much of the DOM becomes optional, interoperability suffers.
- Do we also need to represent "this works, but performance may be
far below what you would expect from a "full" DOM? (Contrived example:
get-parent implemented by search downward from root nodes.)
- Seems to need an Editorial Team to analyze requirements and
opportunities. That may make this a "deferred function" rather than a
2.2 isReadOnly test
It might be useful to have the opportunity to test whether a node is
currently readonly or not, without having to attempt to modify it and
catch the resulting exception or modify it back. Proposed solution:
adding an isReadonly flag to the Node interface.
2.3 Read-only DOM
There have been requests for a way to make part or all of the DOM tree
read-only. One use case would be when an immutable data structure wishes
to permit users to view its contents via a DOM API. Another would be if a
standard DOM was to be used to present a document that the users should
not be permitted to alter. The latter state might be either transient or
For example: XSLT's extension mechanism wants to expose the source
document via the DOM API, but does not want to permit extensions to alter
that document... even if the input was provided as a read/write DOM.
- This can be viewed either as a kind of "Lightweight DOM" (which
see), or as one instance/application of "data locking" (see
multitasking), depending on whether it's inherent in the implementation
or switchable via an API.
- DOM Level 1 defined the concept of read-only nodes as children of
Entity References. Making other nodes/trees read-only should not
involve much new behavioral definition beyond deciding when and how
that status can be set , cleared, or queried. Note that we would _not_
want to allow an EntityReference's contents to be set read-write!
- If we define a setReadOnly() operation (or equivalent), then
permanently read-only DOMs can simply pretend that this method was
called before the DOM was made available to the user's code.
(Read-only DOM implementations could almost claim to be compliant now,
since we state when a node is readonly but not when it
- ISSUE: We haven't decided how normalize() behaves when faced with
an unnormalized readonly subtree. Throw an exception and leave the
document unchanged? Exception but fix all read/write nodes? Exception
and only fix up to the exception point? Silently fix only read/write
nodes? Fix even the readonly nodes?
- ISSUE: Is this a read-only Document (ie, on doc-by-doc basis, maybe
node-by-node), or a read-only DOM? If the latter, then arguably the
node factory methods should throw exceptions; if the former, only
attempting to insert nodes should object. This also has implications
for the statement that cloneNode() produces a mutable copy.
- Some folks really don't want to have to implement mutable nodes and
node factories at all. The proper solution for that, architecturally,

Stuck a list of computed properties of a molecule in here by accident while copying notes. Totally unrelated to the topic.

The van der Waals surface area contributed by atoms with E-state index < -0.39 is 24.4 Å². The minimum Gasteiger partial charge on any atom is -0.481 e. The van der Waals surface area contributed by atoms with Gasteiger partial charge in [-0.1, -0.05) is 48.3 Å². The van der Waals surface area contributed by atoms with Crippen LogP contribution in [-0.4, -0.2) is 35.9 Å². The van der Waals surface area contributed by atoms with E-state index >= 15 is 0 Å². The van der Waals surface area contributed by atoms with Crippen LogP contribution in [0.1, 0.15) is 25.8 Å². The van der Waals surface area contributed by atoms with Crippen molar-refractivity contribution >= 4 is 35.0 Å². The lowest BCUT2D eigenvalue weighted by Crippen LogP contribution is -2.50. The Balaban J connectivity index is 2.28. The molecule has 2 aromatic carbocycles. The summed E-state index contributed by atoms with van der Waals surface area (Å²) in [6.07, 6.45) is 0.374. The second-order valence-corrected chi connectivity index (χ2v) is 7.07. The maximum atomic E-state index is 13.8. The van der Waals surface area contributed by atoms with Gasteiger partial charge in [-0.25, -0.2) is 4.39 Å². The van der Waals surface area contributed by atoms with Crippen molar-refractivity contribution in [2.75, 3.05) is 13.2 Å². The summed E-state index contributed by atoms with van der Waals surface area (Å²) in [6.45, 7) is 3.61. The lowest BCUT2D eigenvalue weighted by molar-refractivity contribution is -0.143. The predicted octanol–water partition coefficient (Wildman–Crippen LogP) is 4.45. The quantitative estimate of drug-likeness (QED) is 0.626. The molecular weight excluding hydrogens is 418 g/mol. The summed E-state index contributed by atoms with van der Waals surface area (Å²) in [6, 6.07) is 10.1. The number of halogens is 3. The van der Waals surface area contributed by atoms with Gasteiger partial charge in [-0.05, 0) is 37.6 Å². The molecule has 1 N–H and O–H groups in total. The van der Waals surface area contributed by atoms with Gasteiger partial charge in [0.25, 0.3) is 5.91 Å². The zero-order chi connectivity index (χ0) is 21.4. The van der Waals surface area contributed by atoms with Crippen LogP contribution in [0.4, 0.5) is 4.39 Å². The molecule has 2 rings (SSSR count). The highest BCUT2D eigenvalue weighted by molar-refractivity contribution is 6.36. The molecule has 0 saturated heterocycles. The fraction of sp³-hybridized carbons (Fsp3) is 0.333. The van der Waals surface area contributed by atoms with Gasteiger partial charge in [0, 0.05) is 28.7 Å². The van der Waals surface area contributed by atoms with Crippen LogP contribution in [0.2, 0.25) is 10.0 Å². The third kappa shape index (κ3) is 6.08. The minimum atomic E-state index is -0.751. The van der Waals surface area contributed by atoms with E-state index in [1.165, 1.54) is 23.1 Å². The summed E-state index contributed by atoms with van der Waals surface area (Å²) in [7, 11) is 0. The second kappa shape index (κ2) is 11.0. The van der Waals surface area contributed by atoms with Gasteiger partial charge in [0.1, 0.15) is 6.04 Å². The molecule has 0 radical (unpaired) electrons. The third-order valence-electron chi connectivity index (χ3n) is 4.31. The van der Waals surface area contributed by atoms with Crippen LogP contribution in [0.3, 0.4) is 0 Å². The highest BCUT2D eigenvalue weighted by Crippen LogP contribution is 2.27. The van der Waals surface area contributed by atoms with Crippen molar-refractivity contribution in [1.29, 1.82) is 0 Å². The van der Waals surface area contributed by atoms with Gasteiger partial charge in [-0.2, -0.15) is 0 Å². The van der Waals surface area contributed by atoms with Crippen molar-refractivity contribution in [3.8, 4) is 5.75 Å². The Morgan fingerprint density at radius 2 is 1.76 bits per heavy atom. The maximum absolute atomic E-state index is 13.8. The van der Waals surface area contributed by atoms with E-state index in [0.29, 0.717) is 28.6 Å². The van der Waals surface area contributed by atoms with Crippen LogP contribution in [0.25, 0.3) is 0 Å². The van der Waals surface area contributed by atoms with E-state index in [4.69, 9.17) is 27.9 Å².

appears to be to build another layer into the DOM -- a read-only
superclass which is subclassed to produce the original read/write
DOM. That's a nontrivial change, and there has not been complete
agreement over what functions belong in each layer.
suggested that higher-level objects (NodeLists, Ranges, and the like)
may want to be able to be made immutable independently of the nodes
they refer to -- eg, to support a non-live version of these views as a
cached query result (cf to his post for a proposed approach).
- The general concept seems to be reasonable. But there is some
creeping featurism setting in, and there were enough open questions to
prevent it from immediately going into DOM Level 2. The challenge is
agreeing on exactly how "a read-only DOM" is defined, and deciding
whether a single solution will indeed be widely useful.
2.4 Enhance Traversal to merge adjacent Text Nodes
Ability to traverse a normalized view of an un-normalized
document. Same issues as "Text Node Amelioration"
- Should it really merge/normalize the adjacent text nodes, or
simulate a single node?
- How does this interact with filtering?
- Should this be able to "normalize" through CDATASections?
2.5 Should NodeIterator be cloneable>
Since NodeIterator doesn't have the ability to setCurrentNode, saving
and reusing an iteration state is difficult; one has to create a new
iterator, then step it until it reaches the right place. The suggestion
has been made to add NodeIterator.clone().
- This may be expensive if the NodeIterator is doing something fairly
fancy under the covers, such as running a query engine. But it should
be no more expensive than the step-until-synchronized approach.
- Some have put this in terms of NodeIterators produced by other than
our factory methods. As the Traversal team anticipated, folks are
trying to generalize the concept to handle richer kinds of query and
2.6 Pseudo-attributes on Processing Instructions
While the value of a processing instruction is defined by XML as being
an unstructured string, one approach to using that to contain multiple
parameters is to borrow XML's Attribute syntax. If this turns out to be a
common usage, the DOM might want to facilitate it.
- What should happen with PIs that don't follow this syntax, or
instances which intended to but didn't do so properly? We'd need to
make the calls smart enough to report parsing errors.
- Do we support only XML-style attrs, or HTML-style unquoted
- Should this allow setting pseudo-attributes as well as retrieving
them? If so, do we attempt to emulate Attr's structural model, or are
pseudo-attrs text only?
- Related to that last: What do we do with Entity References?
- Current sense of the WG is that this should be left in
2.7 Attr.getValue() containing unresolved EntityReference
As of DOM2, what should happen in this case is undefined. The